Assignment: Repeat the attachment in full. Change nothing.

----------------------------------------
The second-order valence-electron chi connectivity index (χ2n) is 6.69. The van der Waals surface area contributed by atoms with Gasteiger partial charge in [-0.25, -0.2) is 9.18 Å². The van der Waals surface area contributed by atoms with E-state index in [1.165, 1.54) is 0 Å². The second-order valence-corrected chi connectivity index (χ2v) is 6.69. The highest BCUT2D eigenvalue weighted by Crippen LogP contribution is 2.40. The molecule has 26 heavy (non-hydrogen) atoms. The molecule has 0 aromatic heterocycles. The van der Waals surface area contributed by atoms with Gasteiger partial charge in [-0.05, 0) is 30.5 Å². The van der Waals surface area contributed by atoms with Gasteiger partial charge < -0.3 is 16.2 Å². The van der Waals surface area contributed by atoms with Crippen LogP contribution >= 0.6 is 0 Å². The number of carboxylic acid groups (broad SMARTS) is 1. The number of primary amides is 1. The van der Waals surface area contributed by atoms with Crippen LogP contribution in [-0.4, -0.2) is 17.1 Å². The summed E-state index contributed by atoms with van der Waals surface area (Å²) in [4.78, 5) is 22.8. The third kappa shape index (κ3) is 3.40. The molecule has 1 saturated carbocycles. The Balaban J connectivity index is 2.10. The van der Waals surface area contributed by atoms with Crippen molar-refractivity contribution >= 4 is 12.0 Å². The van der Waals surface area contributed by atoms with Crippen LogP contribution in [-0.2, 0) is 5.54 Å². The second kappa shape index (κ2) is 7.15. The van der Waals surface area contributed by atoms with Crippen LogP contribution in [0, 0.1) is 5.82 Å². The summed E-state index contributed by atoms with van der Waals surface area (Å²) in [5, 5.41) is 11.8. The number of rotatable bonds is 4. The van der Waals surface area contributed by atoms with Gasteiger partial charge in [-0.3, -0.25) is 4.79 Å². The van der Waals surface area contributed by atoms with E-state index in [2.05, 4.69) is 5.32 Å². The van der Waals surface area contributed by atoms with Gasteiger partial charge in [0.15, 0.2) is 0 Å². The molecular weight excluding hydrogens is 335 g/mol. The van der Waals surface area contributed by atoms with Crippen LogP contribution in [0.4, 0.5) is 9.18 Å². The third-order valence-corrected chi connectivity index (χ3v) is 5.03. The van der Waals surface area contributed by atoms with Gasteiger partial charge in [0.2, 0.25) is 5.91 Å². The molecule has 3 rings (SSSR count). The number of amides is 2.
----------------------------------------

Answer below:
The second-order valence-electron chi connectivity index (χ2n) is 6.69. The van der Waals surface area contributed by atoms with Gasteiger partial charge in [-0.25, -0.2) is 9.18 Å². The van der Waals surface area contributed by atoms with E-state index in [1.165, 1.54) is 0 Å². The second-order valence-corrected chi connectivity index (χ2v) is 6.69. The highest BCUT2D eigenvalue weighted by Crippen LogP contribution is 2.40. The molecule has 26 heavy (non-hydrogen) atoms. The molecule has 0 aromatic heterocycles. The van der Waals surface area contributed by atoms with Gasteiger partial charge in [-0.05, 0) is 30.5 Å². The van der Waals surface area contributed by atoms with Gasteiger partial charge < -0.3 is 16.2 Å². The van der Waals surface area contributed by atoms with Crippen LogP contribution >= 0.6 is 0 Å². The number of carboxylic acid groups (broad SMARTS) is 1. The number of primary amides is 1. The van der Waals surface area contributed by atoms with Crippen LogP contribution in [-0.4, -0.2) is 17.1 Å². The summed E-state index contributed by atoms with van der Waals surface area (Å²) in [4.78, 5) is 22.8. The third kappa shape index (κ3) is 3.40. The molecule has 1 saturated carbocycles. The Balaban J connectivity index is 2.10. The van der Waals surface area contributed by atoms with Crippen molar-refractivity contribution >= 4 is 12.0 Å². The van der Waals surface area contributed by atoms with Crippen LogP contribution in [-0.2, 0) is 5.54 Å². The second kappa shape index (κ2) is 7.15. The van der Waals surface area contributed by atoms with Crippen LogP contribution in [0, 0.1) is 5.82 Å². The summed E-state index contributed by atoms with van der Waals surface area (Å²) in [5, 5.41) is 11.8. The number of rotatable bonds is 4. The van der Waals surface area contributed by atoms with Gasteiger partial charge in [-0.3, -0.25) is 4.79 Å². The van der Waals surface area contributed by atoms with E-state index in [2.05, 4.69) is 5.32 Å². The van der Waals surface area contributed by atoms with Gasteiger partial charge in [0.15, 0.2) is 0 Å². The molecular weight excluding hydrogens is 335 g/mol. The van der Waals surface area contributed by atoms with Crippen LogP contribution in [0.4, 0.5) is 9.18 Å². The third-order valence-corrected chi connectivity index (χ3v) is 5.03. The van der Waals surface area contributed by atoms with Gasteiger partial charge in [0.2, 0.25) is 5.91 Å². The molecule has 3 rings (SSSR count). The number of amides is 2.